The Cuisine Of Crete Hasn't Changed Much In 4,000 Years

In modern society, people have more access to foods and ingredients than ever before. Almost any ingredient can be obtained via the internet or (in the case of the most elusive foods) a trip to its mother country ... if you can get it back through customs, of course. But if we go back in time, before the age of the information superhighway and express shipping, we remember that our ancestors lived off the land. They raised their livestock, grew their own vegetables, and perhaps got their hands on something from out of state from travelers passing through. Indeed, cuisine in many parts of the world has come a long way with the help of technology.

Still, there are places on the globe where time seems to have stood still, and this isn't necessarily a bad thing. These are the places people seek out to experience pristine nature, zero cell phone interruptions, and truly local cuisine. The island of Crete is one of these places (besides the cell service thing). Crete is a Greek island that sits in the middle of the Mediterranean Sea, south of Greece and Turkey, and north of the African countries of Libya and Egypt. Completely surrounded by water, Crete is a place where beautiful fruits, grains, vegetables, herbs, and greens have thrived for thousands of years. Naturally, its earliest citizens would have based their diet off what was available on the land, but apparently, the island produces goods so extraordinary, modern Cretans see no reason to change that.

A brief history of Cretan cuisine

According to historians, humans began settling on Crete around 6500 BCE, and by about 3000 BCE the Minoan civilization surfaced. These early Cretans had access to products like honey, olives, and greens that were grown and produced in abundance in the fields and mountains of the island. Over the course of multiple millennia, Crete saw various cultural and culinary influences from a large pool of civilizations, such as mainland Greece, Arab countries, the Venetians, and the Ottomans. Despite the influx of various customs, the Cretan diet remained steadfast in utilizing its own goods when they were in season.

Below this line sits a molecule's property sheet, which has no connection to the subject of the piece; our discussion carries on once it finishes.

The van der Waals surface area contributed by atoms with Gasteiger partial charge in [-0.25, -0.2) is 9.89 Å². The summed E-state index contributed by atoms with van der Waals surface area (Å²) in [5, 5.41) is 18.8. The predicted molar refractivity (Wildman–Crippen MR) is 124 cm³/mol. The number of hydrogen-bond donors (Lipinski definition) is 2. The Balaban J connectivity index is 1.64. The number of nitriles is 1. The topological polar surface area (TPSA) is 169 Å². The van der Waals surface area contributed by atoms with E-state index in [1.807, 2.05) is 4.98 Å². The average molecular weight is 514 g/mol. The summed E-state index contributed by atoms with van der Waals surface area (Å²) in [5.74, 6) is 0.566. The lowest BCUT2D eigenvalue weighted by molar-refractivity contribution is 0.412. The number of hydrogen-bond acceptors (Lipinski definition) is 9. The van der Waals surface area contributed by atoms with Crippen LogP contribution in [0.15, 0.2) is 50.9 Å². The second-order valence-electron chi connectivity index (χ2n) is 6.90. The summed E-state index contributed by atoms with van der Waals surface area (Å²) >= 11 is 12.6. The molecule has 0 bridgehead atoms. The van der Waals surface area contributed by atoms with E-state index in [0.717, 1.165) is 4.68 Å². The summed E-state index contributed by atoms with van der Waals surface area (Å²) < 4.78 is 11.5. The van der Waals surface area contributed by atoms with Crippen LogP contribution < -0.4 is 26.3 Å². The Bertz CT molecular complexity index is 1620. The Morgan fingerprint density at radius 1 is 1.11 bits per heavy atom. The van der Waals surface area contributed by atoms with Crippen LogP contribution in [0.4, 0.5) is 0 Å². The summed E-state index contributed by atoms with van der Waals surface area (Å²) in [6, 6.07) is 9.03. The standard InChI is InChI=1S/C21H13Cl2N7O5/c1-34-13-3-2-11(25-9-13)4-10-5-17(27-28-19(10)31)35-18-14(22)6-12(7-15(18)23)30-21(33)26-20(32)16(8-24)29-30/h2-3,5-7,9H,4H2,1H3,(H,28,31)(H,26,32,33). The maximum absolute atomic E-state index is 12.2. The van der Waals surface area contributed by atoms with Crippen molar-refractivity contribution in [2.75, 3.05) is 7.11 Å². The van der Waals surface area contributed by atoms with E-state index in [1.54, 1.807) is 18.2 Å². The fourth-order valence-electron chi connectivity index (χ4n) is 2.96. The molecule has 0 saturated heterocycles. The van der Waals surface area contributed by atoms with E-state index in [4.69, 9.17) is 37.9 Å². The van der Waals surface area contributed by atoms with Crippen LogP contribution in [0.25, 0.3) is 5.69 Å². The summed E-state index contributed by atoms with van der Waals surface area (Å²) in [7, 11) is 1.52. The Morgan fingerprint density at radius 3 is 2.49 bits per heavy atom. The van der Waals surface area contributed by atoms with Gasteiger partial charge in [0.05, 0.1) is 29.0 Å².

Crete may be one of the best examples of the popular Mediterranean diet esteemed by doctors and dieticians alike. The island is a natural producer of many of the mainstays of the diet like olive oil, whole grains, fruits and vegetables, nuts, legumes, and seafood. However, even though Crete sits in the center of the Mediterranean, seafood is not a regular part of the local's diet, unless they live on the coast. Instead, meat that is raised on their land, like goat and lamb, is enjoyed regularly. Freshly made, local cheese is also an important part of Cretan cuisine, which typically comes from goat or sheep's milk. The flavors and styles of cheeses tend to vary between villages. Of course, wine is also an important part of the local diet, which comes from ancient vineyards.

Food that withstands time

Today in Crete, you will find dishes that feature the same ingredients the islanders have been utilizing for 4,000 years. The food is prepared simply but beautifully, which really lets the treasures of the island shine. Olive oil is used in everything from cooking to baking sweets, and cheese is enjoyed on its own or used in pastries. 

Grains grown on Crete are made into bread such as Paximadi, which is made of 90% barley and 10% wheat; it is baked before being dried in the sun. In ancient times, this was done to prevent spoilage, but today, the dried bread is used to make things like Dakos, where the bread is soaked in olive oil and topped with local cheese and tomatoes. 

Wild greens are still enjoyed on the island as they would have been centuries ago. Stamnagathi is sauteed, dressed in lemon juice, and used to accompany lamb while askordoulakous is often pickled or used to make salads. Another Cretan favorite that's stood the test of time is snails. Move over France, because Cretans have been enjoying them for thousands of years. They are known as chochlioi bourbouristi and, today, are dusted in flour, fried in olive oil, and flavored with vinegar, wine, and herbs. 

These are just a few examples of modern Cretan cuisine that haven't changed much over time. While change is good, we're glad the food on this island has remained stuck in the past.